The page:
python 2.7.12 on Linux behaving differently than on Windows
torriem at gmail.com
Tue Dec 6 11:33:53 EST 2016
On 12/06/2016 06:52 AM, BartC wrote:
> But those would be silly.
> Some special syntax is known about: | < and > for example. % less so
> (I've never, ever used it in live input AFAIK).
Yup and why would you think the ? * special syntax is not known about or
should be known about? Very strange that you would treat them so
By the way I use %% environment variable expansion all the time in
Windows. In fact I most use it in file open dialog boxes or in the Run
dialog. If I want to see my home folder in a hurry, I'll type Win-R and
then put "%userprofile%" in the box and hit enter. Very convenient. For
me it's faster to then to browse through explorer and pick folders.
Also it should work regardless of locale, and even if folder names are
> This auto-expansion causes so many problems, places so many restrictions
> on what can be done, that it doesn't make sense. Auto-expanding
> parameters is such a big deal, that it should not be the default
> behaviour; it needs something to tell the command processor to expand.
Yet you seem to be unable to see that applications doing their own
expansion can also cause problems and restrictions and even worse,
there's not a darn thing you as a user can do about it.
> Then you don't get utterly ridiculous and dangerous behaviour such as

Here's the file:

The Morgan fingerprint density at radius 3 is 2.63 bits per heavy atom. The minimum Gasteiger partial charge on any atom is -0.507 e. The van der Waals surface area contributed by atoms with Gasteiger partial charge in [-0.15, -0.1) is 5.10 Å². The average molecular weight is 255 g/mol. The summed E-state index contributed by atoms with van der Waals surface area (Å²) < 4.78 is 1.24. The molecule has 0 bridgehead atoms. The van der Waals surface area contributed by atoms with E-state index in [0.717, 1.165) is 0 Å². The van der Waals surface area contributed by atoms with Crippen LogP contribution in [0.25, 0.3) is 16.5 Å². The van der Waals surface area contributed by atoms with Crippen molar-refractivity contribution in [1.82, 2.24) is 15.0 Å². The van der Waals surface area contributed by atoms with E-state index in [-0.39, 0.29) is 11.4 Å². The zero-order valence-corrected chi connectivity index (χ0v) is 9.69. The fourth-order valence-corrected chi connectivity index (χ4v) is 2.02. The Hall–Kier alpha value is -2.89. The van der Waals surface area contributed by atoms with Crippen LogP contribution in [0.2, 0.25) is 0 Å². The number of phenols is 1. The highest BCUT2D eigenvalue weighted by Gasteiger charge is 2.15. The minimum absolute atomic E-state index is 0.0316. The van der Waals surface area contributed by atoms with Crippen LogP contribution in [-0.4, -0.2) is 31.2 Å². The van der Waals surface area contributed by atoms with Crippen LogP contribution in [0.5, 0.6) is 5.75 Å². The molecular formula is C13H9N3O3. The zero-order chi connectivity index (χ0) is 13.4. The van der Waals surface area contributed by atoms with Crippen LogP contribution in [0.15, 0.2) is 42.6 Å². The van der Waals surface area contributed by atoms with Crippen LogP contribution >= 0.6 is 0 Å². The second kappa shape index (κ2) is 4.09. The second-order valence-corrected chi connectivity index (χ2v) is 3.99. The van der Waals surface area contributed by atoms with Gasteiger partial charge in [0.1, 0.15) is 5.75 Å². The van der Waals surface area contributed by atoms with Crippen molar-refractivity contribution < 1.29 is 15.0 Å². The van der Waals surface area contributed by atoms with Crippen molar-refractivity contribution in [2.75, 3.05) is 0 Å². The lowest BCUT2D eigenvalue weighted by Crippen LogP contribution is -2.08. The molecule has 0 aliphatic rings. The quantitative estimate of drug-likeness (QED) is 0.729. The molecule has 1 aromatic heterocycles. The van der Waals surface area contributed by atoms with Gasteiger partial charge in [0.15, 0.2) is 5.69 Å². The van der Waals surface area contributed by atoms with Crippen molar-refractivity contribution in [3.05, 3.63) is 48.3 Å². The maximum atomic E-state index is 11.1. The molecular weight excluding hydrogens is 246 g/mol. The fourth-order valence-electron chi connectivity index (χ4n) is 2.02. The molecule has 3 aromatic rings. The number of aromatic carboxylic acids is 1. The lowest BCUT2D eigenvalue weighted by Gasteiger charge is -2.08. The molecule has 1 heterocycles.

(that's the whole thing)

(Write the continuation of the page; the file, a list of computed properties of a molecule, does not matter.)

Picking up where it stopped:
> the cp example Paul Moore came up with (that trumps most of mine actually):
It's potentially dangerous agreed. So are lots of commands like rm -rf
/ (which some shells will ask you about). If you understand a few basic
rules of expansion, you can understand easily what happened or would
happen. I'm not sure but I think many distros by default in the shell
profiles alias cp="cp -i" and rm="rm -i" to help newbies. I know the
root account has those aliases by default. I'm pretty sure I've disabled
those aliases for my personal user account because they get in the way
of a lot of my common operations.
Again, I point out that these behaviors can be changed and altered by
the user if he so desires. Right at the shell level. Instead of having
to alter applications themselves that aren't too smart about things.
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